The extreme weather events caused by climate change can be highly traumatic. From packing up and evacuating, to sequestering in a public refuge, to losing a home or even the life of a loved one, there is a wide range of suffering. For those who can’t rebuild their home and are forced to relocate and begin a new life, the emotional toil is long-lasting. For areas most at risk for extreme climate events, there is rarely time between natural disasters to physically or emotionally rebuild a community or acquire new skills and resources.
The inequity aspect of climate impact is of particular interest to Li. People of lower socioeconomic status are usually less able to evacuate before a weather event. They are also apt to live in areas most at risk for flooding and other climate-related damage. These populations may not have the resources to rebuild their homes after a disaster strikes or have access to medical care.
“When people think of public health research and interventions, they tend to think of infectious disease control. While it’s nearly impossible to disentangle the biological, environmental, and societal factors that influence our health, my focus is more on the socio-structural factors of disease,” Li says. “Most of our health and health status is determined by factors outside the healthcare sector—things like your housing situation, your zip code, and the types of economic and mobility resources you grew up with.”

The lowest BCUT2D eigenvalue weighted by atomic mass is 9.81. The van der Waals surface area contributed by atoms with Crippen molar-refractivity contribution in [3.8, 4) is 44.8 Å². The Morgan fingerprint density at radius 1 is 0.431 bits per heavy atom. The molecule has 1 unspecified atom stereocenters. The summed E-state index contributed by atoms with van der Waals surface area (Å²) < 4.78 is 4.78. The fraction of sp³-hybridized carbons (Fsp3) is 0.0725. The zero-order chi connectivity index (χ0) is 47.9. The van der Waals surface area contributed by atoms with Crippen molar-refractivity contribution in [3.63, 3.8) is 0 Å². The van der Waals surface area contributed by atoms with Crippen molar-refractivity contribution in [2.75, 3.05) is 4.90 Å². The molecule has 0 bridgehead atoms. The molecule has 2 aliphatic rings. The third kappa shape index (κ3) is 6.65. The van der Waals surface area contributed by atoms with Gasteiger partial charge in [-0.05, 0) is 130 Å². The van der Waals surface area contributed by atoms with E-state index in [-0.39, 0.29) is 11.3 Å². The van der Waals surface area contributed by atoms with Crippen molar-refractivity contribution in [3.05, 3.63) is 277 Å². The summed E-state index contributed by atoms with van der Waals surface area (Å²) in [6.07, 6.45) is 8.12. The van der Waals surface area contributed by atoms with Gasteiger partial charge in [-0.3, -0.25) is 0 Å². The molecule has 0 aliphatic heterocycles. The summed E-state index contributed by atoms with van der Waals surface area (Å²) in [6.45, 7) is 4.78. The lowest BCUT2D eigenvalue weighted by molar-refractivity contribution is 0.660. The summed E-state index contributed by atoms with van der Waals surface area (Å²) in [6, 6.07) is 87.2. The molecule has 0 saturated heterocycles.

These socio-structural factors, often referred to as social determinants of health, are top of mind in Li’s research. She’s investigating local interventions related to emergency response for mass trauma that can be applied to climate situations. She hopes to determine how such interventions could be scaled up to support larger areas and targeted to the most-vulnerable populations.
Li believes every community’s voice is critical to this research. She’s interviewed leaders across tribal behavioral health, as well as specialists in military mental health and directors of emergency preparedness response.
“This research project has afforded me the platform to not only socialize the topic [of climate-related mental health], but to also develop my niche and leadership in MITRE’s work,” says Li.
She was recently offered an opportunity to lead development of a strategy for a federal agency working on substance use disorder and mental health issues.
She also recently concluded a project supporting the Centers for Disease Control and Prevention on ways to improve the systems critical to providing services and care to the nation’s population experiencing homelessness. In her current work at MITRE, she continues to fuel her passion for health, while striving to have an impact and grow as a professional.
“During my MITRE internship, I saw very real results from my work, and I was given so much grace and opportunity to acquire new skills,” she says. “That’s still very much the case—I have the flexibility to choose my own adventure at MITRE, and I’m supported every step of the way.”